Trade assistance from USDA has helped offset some of the export losses thus far, but the question remains as to how long the conflict will last and how long trade assistance can be counted on to help fill the gap.
The bioenergy sector is caught between a mix of policy choices, mandates, economics and competing interests. Biofuel interests and producers point to the renewable fuels standard passed in 2005 and 2007 as a policy mandate to increase the nation’s utilization of biofuels in the motor vehicle fuel market through 2022.
Whether through enforcement of the mandate or expanded availability and utilization of higher blends of ethanol such as E15 and E85, the push has been to use the RFS to build markets and grow utilization.
At the same time, other interests, particularly the petroleum sector, have been pushing for a repeal or at least a reduction of the mandated usage levels through waivers of the mandate or, more recently, through small refinery exemptions.
Some of the waivers represent the reality that the U.S. is nowhere near capable of meeting the cellulosic fuel mandate. On the other hand, the exemptions were designed to be targeted to small refineries facing economic hardships because of the biofuel blending requirements, but they have been widely granted and, in aggregate, have effectively reduced the overall mandate substantially.
With ongoing issues surrounding proposed levels of the mandate, the year-round approval of E15, the ongoing small refinery exemptions, and even the future of the mandate past 2022, the outlook for biofuels and biofuels policy remains uncertain.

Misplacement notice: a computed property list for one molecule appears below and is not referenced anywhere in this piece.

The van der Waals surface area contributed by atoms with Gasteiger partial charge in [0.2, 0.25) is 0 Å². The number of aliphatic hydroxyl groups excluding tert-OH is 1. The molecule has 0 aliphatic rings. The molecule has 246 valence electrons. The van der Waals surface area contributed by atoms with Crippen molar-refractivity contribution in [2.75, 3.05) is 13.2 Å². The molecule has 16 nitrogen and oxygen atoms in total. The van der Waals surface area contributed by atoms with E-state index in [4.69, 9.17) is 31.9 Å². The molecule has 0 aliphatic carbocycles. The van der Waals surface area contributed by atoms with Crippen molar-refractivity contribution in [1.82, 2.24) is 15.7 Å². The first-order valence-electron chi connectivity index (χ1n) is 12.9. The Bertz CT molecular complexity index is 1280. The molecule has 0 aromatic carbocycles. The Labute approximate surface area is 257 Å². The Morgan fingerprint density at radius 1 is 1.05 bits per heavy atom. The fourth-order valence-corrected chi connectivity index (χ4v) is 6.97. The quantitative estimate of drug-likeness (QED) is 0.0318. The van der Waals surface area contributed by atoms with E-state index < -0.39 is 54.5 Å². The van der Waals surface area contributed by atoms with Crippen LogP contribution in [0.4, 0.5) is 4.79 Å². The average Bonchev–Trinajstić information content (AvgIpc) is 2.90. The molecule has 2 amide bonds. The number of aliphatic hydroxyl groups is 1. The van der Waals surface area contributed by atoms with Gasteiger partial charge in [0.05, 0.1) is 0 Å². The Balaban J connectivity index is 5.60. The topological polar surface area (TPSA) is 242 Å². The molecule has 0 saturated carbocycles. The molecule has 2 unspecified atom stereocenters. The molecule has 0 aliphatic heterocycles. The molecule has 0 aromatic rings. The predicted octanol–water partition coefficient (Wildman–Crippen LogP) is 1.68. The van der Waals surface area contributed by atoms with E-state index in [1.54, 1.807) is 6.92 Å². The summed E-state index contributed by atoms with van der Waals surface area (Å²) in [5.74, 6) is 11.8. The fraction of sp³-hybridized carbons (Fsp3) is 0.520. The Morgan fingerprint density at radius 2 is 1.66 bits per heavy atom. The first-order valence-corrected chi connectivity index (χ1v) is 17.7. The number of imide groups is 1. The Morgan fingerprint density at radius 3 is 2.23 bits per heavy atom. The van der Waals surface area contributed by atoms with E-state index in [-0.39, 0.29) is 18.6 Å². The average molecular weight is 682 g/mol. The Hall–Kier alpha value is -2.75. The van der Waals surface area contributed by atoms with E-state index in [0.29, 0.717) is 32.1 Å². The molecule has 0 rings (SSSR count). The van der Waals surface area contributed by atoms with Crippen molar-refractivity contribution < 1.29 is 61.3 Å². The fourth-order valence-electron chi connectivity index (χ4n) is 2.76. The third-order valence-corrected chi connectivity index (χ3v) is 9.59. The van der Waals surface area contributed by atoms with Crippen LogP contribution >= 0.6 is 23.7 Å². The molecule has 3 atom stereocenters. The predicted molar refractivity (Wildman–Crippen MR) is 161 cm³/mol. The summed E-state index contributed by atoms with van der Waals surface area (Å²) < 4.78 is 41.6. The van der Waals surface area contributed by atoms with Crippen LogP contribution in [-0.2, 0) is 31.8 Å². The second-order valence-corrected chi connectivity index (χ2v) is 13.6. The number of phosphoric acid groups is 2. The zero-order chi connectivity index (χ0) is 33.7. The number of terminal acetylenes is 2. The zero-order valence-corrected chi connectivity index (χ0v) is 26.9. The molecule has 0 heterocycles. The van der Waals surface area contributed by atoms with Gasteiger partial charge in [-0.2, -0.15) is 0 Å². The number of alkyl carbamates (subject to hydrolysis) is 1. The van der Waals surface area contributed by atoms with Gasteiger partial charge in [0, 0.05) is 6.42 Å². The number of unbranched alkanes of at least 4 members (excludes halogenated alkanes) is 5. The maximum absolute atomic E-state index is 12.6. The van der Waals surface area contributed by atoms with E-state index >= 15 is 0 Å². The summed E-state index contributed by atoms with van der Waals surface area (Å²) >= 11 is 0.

Ultimately, the policy debate could come around to a penultimate battle between whether the RFS mandate is needed to specifically force higher biofuel usage and blending levels than the market alone would produce or whether that argument itself is evidence that the policy is economically painful and in need of waiver or repeal.
Beyond the market-affecting potential of trade and biofuel policies, there are several regulatory issues that could affect producers and landowners in the year ahead.
Food labeling policies and regulations for the disclosure of biotech-engineered food products, or alternative protein or cell-cultured meat products, or just about any particular food attribute can be a complex mix of market preferences and signals, as well as interest group and political pressure.
While the policy debate in the legislative and regulatory arena often is complex, the policies also are likely to be challenged in the judicial arena as well. And the ultimate policy decision may not even rest in the public policy sphere, but rather be determined by the marketplace where consumers and interest groups push retailers and food manufacturers to provide various labeling information or production standards regardless of the policy framework.